Opening the ‘Black Box’ of the Human Brain

In a "golden age" of science and biology, collaboration (and stem cells!) are bringing us closer to targeted treatments for the brain.

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We are in a golden age of biology and medicine, according to neuroscientist Freda Miller.

Just a decade or two ago, we knew very little about the brain. But today we are witnessing leaps being made in technology, and the increasingly collaborative nature of research is propelling our understanding forward.

Where the brain used to be a black box, researchers are so close to understanding how it works that it’s possible to start rationally designing drugs to treat the injured brain.

Miller, a researcher at Toronto’s Hospital for Sick Children and collaborator at the University of Toronto’s Medicine by Design, is working to provide a clearer picture of how brain stem cells can help the brain heal.

“You cannot fix something that you don’t understand,” says Miller. “The brain has been like a black box for decades and decades. People have been fascinated with it and they’ve only been able to find little tiny things out about it. And honestly, coming up with a rational therapeutic has been a pipe dream.”

This is all starting to change, starting with a better understanding of the biology of the brain. Miller and her team are working to build a more complete understanding of brain stem cells so that she can understand how to tweak them to trigger repair following injury.

“Even before a paper is published,” says Miller, “if you have a great idea, especially with something like Medicine by Design, you can go to your colleagues immediately and start moving down the therapeutic road.”

That means that in this golden age of biology and medicine, the gap between making a discovery and using that discovery to help patients in the clinic is getting smaller every day.

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Dr. Freda Miller is a cell and molecular developmental neurobiologist at The Hospital for Sick Children Research Institute and Professor at the University of Toronto.  She is a Howard Hughes Medical Institute International Research Scholar, Canada Research Chair in Developmental Neurobiology, a Fellow of the Royal Society of Canada and a Fellow of the American Association for the Advancement of Science.  She has authored more than 140 scientific papers, reviews and book chapters and has 15 patents (issued and pending).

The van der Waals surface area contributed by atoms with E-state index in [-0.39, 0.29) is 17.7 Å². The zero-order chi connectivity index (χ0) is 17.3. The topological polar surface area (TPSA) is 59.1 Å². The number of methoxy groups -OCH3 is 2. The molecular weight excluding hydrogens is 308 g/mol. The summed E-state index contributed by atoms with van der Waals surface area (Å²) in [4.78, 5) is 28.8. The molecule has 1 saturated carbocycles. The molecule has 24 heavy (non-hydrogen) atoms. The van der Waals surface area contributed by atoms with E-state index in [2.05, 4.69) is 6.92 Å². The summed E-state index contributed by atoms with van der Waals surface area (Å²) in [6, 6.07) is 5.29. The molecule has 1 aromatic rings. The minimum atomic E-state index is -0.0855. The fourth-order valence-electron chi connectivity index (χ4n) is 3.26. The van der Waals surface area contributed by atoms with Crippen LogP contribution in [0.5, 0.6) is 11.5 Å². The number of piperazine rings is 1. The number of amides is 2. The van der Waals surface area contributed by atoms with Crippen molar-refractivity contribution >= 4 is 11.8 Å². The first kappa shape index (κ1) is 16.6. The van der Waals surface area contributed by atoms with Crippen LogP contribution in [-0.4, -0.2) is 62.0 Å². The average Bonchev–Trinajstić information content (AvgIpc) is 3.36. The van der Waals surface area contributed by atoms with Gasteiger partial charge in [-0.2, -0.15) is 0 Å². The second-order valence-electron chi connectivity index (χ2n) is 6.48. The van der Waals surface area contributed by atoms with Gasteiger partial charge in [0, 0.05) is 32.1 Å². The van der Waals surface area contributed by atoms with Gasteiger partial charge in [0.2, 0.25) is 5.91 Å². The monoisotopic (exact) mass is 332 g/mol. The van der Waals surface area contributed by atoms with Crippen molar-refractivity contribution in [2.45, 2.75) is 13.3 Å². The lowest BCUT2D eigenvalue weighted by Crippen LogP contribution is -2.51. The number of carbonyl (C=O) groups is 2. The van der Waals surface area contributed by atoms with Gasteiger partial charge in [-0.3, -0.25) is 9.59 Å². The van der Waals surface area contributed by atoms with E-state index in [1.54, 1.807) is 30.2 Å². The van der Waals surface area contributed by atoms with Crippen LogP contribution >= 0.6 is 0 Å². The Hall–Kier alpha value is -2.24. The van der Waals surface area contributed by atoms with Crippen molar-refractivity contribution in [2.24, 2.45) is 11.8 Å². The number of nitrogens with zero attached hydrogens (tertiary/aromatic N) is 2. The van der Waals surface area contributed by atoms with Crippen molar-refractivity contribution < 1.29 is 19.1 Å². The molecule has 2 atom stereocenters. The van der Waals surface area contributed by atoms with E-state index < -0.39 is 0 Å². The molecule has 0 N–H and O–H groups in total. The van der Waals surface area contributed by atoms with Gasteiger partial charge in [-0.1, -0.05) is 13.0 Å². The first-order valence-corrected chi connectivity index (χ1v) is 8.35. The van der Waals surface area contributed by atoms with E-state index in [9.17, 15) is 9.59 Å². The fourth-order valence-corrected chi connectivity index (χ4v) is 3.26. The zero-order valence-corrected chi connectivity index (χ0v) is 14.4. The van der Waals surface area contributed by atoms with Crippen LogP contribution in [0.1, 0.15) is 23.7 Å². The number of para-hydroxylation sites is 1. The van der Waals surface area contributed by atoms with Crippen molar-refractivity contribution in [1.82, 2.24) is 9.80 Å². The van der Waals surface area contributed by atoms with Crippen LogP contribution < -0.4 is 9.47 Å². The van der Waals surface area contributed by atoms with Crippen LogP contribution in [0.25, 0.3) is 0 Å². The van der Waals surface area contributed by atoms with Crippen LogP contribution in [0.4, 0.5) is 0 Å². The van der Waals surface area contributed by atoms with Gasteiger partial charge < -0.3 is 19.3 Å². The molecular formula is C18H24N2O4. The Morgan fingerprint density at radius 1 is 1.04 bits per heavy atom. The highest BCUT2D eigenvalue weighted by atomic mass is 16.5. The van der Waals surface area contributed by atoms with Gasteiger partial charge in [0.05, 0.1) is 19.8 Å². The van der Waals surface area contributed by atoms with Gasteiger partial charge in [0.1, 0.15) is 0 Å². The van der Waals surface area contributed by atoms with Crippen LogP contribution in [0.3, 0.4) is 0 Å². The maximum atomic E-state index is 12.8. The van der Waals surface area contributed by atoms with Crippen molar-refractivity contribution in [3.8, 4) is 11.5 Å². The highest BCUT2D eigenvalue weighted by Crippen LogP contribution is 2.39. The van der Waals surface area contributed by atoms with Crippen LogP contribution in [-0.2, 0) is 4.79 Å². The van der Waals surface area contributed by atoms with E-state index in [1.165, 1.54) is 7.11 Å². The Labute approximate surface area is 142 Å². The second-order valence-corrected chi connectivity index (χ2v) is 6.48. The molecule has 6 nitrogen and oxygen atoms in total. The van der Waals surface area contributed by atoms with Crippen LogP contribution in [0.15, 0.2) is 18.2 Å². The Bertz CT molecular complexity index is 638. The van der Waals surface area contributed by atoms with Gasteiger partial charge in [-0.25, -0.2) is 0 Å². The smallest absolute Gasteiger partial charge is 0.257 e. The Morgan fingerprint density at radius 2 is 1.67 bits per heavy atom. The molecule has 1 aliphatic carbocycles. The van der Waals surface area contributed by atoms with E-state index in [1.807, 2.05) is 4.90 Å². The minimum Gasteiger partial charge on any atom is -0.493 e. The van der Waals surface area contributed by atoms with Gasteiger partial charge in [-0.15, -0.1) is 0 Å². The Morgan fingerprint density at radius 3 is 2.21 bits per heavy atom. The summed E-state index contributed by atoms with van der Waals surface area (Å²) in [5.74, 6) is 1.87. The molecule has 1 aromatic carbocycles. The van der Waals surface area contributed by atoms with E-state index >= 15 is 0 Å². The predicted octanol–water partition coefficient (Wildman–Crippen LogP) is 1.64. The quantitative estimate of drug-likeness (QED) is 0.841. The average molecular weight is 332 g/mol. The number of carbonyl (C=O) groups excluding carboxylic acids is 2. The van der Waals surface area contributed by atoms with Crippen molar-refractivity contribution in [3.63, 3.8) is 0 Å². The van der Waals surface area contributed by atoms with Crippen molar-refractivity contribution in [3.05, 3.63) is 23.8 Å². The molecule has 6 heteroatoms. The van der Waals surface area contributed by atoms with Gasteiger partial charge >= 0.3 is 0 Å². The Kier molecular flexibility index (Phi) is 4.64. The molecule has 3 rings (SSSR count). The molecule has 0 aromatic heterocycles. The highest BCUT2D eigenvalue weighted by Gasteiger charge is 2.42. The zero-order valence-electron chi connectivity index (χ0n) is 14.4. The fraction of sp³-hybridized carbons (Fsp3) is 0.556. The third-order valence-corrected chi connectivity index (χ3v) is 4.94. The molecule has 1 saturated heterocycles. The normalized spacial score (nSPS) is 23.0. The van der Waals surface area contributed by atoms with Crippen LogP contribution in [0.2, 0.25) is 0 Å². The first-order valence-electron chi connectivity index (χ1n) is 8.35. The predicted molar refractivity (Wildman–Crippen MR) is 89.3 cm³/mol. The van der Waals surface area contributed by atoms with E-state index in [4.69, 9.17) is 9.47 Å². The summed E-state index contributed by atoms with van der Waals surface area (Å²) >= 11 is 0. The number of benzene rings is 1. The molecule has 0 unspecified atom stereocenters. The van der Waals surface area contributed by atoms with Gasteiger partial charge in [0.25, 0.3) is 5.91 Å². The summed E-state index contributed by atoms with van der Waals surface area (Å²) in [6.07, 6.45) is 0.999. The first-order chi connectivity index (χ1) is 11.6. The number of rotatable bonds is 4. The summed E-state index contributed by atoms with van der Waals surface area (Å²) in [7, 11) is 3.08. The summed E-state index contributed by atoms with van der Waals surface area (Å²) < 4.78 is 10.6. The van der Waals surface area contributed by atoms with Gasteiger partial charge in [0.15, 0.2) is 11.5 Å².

Miller is best known for her studies of neural and dermal stem cells and of neuronal growth, survival and apoptosis.  Major findings from her lab have provided evidence that adult mammalian skin contains an accessible multipotent dermal stem cell that can generate peripheral neural cells, that the p75 and p63 play a critical role in determining the life, death and degeneration of mammalian neurons, and that one way genetic disorders cause cognitive dysfunction  is by perturbing embryonic neurogenesis. 

Miller obtained her B.Sc. in Biochemistry at the University of Saskatchewan, her PhD in Medical Sciences from the University of Calgary and completed her postdoctoral training at the Scripps Research Foundation.  She then held faculty positions at the University of Alberta and the Montreal Neurological Institute at McGill University prior to moving to her current position in 2002.  Miller was also a founder of Aegera Therapeutics Inc., a Canadian biotechnology company.  

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